Post  Fri, Jun 14 2019, 8:53 am
The munkatch rabbi davens shachris in the afternoon sometimes the old Viznitz rebbetzin sometimes davened till shkiah. I was told I can daven a whole day and that’s usually what happens I end up davening at 5 pm, I do say brochos in the morning.
Nothing is clear cut!
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goodmorning




 
 
 


Post  Fri, Jun 14 2019, 9:06 am
amother [ Violet ] wrote:
I am really not sure, but I think it is Beit Shami that holds until Chatzot, but we pasken like Beit Hillel which states the end of the 4th cheleck. I would definitely check a reliable source. I believe that even if a woman's chiuv to daven is different than a mans, times are still the same.

Regarding times and priority of tifilot, I follow the woman's Artscroll.

Just so you know you are not alone, I too find it really hard to daven (timewise).


L'chatchila, one should daven before the end of the fourth halachic hour (sha'a zmanios), which is the time known as sof zman tefillah. B'dieved, if one did not, one can daven until chatzos, which is the end of the sixth halachic hour.

As per myzmanim, sof zman tefillah in NYC today is 10:25 and chatzos is 12:56.
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amother




Tan


Post  Fri, Jun 14 2019, 9:06 am
amother [ Ecru ] wrote:
The munkatch rabbi davens shachris in the afternoon sometimes the old Viznitz rebbetzin sometimes davened till shkiah. I was told I can daven a whole day and that’s usually what happens I end up davening at 5 pm, I do say brochos in the morning.
Nothing is clear cut!


Chassidim and litvish have very different attitudes to zmanim and preparing for davening. Best policy is to ask your Rav.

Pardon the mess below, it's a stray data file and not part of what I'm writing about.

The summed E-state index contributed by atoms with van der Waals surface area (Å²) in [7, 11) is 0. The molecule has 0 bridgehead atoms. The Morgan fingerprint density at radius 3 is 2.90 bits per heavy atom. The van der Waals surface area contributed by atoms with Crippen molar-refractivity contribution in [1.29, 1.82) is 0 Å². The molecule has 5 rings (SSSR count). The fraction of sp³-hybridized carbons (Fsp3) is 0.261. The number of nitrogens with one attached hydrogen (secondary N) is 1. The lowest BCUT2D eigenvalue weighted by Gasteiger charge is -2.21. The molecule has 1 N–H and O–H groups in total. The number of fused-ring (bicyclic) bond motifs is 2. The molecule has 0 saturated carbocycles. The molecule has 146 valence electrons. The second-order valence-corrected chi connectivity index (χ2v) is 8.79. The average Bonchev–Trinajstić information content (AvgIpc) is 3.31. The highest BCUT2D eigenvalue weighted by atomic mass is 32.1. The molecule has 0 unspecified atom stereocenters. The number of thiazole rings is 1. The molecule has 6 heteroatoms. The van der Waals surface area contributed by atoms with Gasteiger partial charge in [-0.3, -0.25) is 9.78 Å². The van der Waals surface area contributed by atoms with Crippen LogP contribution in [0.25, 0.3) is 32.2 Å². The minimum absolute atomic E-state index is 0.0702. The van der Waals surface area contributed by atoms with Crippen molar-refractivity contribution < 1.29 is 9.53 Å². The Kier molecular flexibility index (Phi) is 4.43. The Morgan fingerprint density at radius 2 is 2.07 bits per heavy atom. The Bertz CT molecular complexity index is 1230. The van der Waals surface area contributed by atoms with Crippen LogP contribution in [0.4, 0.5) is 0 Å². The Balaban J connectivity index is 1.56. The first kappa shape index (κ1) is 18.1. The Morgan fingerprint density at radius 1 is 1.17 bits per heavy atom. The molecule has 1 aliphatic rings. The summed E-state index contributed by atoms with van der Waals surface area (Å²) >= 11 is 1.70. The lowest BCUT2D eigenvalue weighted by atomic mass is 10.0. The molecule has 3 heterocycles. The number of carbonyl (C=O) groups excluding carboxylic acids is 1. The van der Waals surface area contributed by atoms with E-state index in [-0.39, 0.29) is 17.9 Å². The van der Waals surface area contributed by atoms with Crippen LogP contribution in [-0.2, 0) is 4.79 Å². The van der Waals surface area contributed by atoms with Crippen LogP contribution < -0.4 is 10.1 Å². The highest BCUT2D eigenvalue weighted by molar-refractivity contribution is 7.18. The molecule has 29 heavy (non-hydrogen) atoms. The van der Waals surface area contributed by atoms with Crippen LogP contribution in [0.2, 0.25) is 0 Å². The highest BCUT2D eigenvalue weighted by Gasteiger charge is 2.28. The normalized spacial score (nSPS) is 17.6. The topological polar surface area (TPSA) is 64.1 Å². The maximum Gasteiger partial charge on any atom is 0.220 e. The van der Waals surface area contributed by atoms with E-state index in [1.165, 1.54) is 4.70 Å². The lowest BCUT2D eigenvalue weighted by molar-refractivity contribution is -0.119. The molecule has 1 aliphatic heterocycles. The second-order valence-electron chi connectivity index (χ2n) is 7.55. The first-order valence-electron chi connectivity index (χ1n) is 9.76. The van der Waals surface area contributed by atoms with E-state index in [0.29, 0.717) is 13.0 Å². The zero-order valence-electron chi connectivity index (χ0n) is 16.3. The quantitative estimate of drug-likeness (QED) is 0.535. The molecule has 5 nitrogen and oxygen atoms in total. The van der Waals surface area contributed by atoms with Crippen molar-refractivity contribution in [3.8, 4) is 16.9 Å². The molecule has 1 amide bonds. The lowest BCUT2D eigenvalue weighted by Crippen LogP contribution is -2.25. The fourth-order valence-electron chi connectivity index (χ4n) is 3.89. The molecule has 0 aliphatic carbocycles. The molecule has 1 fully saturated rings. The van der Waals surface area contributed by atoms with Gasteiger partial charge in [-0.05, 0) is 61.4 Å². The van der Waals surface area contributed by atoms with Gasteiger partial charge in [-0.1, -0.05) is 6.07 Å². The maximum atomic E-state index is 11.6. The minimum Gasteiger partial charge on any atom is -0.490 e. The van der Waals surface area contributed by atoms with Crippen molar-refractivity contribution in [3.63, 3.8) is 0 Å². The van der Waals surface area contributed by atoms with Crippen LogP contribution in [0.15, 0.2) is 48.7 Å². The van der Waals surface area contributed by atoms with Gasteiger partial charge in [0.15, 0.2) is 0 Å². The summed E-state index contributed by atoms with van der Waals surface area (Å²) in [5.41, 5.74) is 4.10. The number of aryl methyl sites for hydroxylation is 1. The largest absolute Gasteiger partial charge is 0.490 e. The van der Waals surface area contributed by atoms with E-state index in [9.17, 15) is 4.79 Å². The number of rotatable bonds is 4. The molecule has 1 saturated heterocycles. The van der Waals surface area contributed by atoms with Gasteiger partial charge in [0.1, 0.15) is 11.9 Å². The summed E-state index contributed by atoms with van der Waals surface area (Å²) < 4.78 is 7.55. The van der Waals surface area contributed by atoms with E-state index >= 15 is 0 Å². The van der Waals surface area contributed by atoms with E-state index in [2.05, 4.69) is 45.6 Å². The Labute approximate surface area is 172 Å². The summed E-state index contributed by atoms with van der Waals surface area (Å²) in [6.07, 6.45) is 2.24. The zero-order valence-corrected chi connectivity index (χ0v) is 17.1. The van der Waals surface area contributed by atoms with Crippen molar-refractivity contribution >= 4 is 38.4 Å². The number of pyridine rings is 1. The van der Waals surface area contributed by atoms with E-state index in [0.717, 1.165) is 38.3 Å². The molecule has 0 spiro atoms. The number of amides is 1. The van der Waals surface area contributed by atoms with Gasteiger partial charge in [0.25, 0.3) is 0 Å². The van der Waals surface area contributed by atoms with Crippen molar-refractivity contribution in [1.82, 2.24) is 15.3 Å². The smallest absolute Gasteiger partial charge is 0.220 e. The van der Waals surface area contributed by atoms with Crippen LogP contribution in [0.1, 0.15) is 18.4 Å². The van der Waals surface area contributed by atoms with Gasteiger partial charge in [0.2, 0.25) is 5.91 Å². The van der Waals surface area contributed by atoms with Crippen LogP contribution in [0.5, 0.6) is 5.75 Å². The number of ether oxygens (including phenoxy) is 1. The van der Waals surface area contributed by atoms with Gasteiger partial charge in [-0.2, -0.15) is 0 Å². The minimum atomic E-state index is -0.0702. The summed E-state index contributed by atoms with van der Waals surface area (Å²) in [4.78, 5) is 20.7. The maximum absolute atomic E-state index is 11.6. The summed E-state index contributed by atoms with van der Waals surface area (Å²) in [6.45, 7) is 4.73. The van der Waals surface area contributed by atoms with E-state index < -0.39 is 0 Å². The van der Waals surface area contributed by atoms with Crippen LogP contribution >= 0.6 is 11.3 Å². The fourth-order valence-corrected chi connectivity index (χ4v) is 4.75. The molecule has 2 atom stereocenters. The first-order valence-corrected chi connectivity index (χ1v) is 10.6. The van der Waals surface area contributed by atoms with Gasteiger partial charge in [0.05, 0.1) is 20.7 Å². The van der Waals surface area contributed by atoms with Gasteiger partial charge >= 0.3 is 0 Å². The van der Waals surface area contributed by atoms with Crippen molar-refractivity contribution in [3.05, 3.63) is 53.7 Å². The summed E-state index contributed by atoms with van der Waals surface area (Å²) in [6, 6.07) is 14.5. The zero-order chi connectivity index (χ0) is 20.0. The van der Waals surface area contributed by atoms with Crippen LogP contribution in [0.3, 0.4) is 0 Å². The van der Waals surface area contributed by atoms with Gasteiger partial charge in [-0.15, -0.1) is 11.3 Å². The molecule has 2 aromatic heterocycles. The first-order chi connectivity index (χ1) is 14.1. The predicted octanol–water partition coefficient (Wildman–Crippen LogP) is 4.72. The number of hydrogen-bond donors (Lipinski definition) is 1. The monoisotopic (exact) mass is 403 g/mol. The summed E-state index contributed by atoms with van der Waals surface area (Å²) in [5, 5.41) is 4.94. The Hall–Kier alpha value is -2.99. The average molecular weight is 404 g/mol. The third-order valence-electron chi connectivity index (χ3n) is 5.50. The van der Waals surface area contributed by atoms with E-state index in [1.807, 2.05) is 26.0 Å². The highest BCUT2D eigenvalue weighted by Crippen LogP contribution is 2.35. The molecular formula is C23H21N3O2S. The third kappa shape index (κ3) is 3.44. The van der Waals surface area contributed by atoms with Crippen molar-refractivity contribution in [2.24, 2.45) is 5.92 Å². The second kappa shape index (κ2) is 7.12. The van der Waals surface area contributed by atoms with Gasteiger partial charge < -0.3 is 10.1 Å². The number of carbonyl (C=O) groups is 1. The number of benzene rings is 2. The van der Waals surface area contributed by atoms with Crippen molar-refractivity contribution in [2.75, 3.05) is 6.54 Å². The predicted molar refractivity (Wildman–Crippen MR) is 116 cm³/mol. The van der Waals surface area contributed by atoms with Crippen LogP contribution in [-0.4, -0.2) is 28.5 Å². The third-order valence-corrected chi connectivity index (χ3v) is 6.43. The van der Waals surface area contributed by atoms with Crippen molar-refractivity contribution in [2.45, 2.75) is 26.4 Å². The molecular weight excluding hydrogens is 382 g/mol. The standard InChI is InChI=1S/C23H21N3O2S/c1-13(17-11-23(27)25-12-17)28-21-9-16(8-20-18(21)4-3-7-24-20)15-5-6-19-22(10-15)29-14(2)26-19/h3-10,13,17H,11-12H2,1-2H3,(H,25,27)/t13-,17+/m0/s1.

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goodmorning




 
 
 


Post  Fri, Jun 14 2019, 9:08 am
ra_mom wrote:
Shema and Shemona Esrei can be davened at any time.
Go with that.


Technically, there is a gap between chatzos (which is the latest time for Shachris) and mincha gedola (earliest time for mincha). Today, in NYC, the gap is from 12:56 until at least 1:26 (using the earliest calculation). One should not daven Shmone Esrei during this time.
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imasoftov




 
 
 


Post  Fri, Jun 14 2019, 9:09 am
amother [ Violet ] wrote:
I am really not sure, but I think it is Beit Shami that holds until Chatzot, but we pasken like Beit Hillel which states the end of the 4th cheleck. I would definitely check a reliable source. I believe that even if a woman's chiuv to daven is different than a mans, times are still the same.

Mishna Berachot 4:1 says that the time for Shacharit is until (halachic) noon while Rabbi Yehuda says until the fourth hour. The halacha combines both views, according to Orach Chaim 89:1, the ideal time is until the fourth hour (a chelek is an 1080th of an hour, 3-1/3 seconds and appears in the announcement of the Molad in Kiddush Hachodesh) but if one did not say it by then one may still say it until (halachic) noon.
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srbmom




 
 
 


Post  Fri, Jun 14 2019, 9:13 am
To all with questions I suggest the book Rigshei Lev by Rabbi Menachem Nissel.
He explains why davening is so important for women and then goes through the halachos very clearly. He also has a section on if you have this much time, daven this, if you have a little more time, daven this...